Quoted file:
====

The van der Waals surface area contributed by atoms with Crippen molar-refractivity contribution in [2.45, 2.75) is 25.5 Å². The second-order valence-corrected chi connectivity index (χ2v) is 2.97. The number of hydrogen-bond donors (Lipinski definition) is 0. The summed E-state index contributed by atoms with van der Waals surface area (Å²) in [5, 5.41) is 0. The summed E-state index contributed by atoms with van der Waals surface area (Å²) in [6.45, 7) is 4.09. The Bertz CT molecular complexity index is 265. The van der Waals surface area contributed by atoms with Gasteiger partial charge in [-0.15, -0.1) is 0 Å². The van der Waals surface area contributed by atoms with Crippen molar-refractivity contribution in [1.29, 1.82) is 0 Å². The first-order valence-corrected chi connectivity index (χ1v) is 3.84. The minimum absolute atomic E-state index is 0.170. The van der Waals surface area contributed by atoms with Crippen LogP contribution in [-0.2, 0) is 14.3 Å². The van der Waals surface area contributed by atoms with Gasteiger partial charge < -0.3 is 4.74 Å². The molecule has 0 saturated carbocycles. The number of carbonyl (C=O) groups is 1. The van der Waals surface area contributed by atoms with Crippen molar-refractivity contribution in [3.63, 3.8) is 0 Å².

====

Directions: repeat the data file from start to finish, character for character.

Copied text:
The van der Waals surface area contributed by atoms with Crippen molar-refractivity contribution in [2.45, 2.75) is 25.5 Å². The second-order valence-corrected chi connectivity index (χ2v) is 2.97. The number of hydrogen-bond donors (Lipinski definition) is 0. The summed E-state index contributed by atoms with van der Waals surface area (Å²) in [5, 5.41) is 0. The summed E-state index contributed by atoms with van der Waals surface area (Å²) in [6.45, 7) is 4.09. The Bertz CT molecular complexity index is 265. The van der Waals surface area contributed by atoms with Gasteiger partial charge in [-0.15, -0.1) is 0 Å². The van der Waals surface area contributed by atoms with Crippen molar-refractivity contribution in [1.29, 1.82) is 0 Å². The first-order valence-corrected chi connectivity index (χ1v) is 3.84. The minimum absolute atomic E-state index is 0.170. The van der Waals surface area contributed by atoms with Crippen LogP contribution in [-0.2, 0) is 14.3 Å². The van der Waals surface area contributed by atoms with Gasteiger partial charge < -0.3 is 4.74 Å². The molecule has 0 saturated carbocycles. The number of carbonyl (C=O) groups is 1. The van der Waals surface area contributed by atoms with Crippen molar-refractivity contribution in [3.63, 3.8) is 0 Å².